Time for another rewind, bringing us back to June 2011. After my first few stunt riding attempts on the 636, I jumped on a buddy’s 70, had a blast and then decided to buy a mini for myself to learn on.
I purchased a stock, beat up 50cc pit bike for a couple hundred dollars. It needed a new carb, some cosmetic love and some basic stunt parts. For function, I purchased a new carb, spark plug, chain and sprocket. I also purchased a taller seat for comfort, new plastics so it looked a little fresher, a handbrake, and a 12 bar.
Once I had my bike fixed up and a little fresher, I immediately took my 50 to the lot and put in seat time. Because the bike is so small, it was not intimidating to try a wheelie. If you mess up, you can just put your feet down or let it fall back on the bar. I can’t stress enough how good of an idea it is to learn on a smaller bike first. Especially if you can be a little scaredy cat at times like I can!
I rode my 50 a handful of times during June, July and August 2011. I rode it just enough to learn the basics of poppin a wheelie such as how to give it throttle and not freak out. How to use the hand and foot brake. Also one main thing it helped me to overcome was the fear of standing up, staggered, and giving it throttle. It was very unnatural to me to use my throttle in any position besides a sitdown. My body automatically wanted to sit when I tried to wheelie standing up. The 50 was perfect to learn all of these things on, since the intimidation factor was a lot smaller due to the small size of the machine. You can just try over and over and when you fall, it’s not a long way down.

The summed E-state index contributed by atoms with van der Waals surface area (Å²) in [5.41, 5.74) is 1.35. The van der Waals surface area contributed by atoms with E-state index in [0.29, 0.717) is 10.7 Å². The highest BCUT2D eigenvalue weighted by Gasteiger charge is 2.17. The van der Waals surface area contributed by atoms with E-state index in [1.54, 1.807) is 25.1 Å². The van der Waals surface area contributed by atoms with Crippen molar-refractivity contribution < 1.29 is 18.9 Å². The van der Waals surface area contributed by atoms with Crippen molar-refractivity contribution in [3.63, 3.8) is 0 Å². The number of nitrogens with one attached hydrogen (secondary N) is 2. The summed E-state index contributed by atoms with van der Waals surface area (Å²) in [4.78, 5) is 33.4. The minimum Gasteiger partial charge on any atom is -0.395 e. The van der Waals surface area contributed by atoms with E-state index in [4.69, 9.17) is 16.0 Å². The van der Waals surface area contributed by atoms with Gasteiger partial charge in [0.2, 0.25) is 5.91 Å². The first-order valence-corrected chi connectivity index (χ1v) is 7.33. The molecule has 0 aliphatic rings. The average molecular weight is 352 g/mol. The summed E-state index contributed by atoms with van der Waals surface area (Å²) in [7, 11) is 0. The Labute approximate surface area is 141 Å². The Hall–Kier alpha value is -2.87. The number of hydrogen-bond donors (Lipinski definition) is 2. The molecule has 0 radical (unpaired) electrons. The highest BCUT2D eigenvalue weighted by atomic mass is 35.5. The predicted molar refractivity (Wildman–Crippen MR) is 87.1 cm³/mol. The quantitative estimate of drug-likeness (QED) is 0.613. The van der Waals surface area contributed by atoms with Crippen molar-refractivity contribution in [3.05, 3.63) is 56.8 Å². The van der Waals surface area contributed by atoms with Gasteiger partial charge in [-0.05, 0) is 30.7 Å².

A great first wheelie is a foot drag, or a double foot drag. A foot drag is a sitdown wheelie with your right foot on the foot brake and your left foot dragging on the ground. This is very comfortable since you are in a natural sitting position, and also have a foot on the ground for stability. Come to a complete stop and throttle up on your 50 from this position. My 50 does not have a clutch. Most do not, so you learn to wheelie using the throttle timing. A double foot drag is a sitdown with both feet down. You can do this wheelie if you have a hand brake. This one is by far the easiest wheelie to learn, with both feet dragging and a hand on the brake, you can stand up and stop the bike if anything goes wrong.
After 2-3 months of utilizing the 50 to help me learn the basics, I decided I was ready to try the 636 again.
Next time, hear about how I got back on my 636 and how the session went!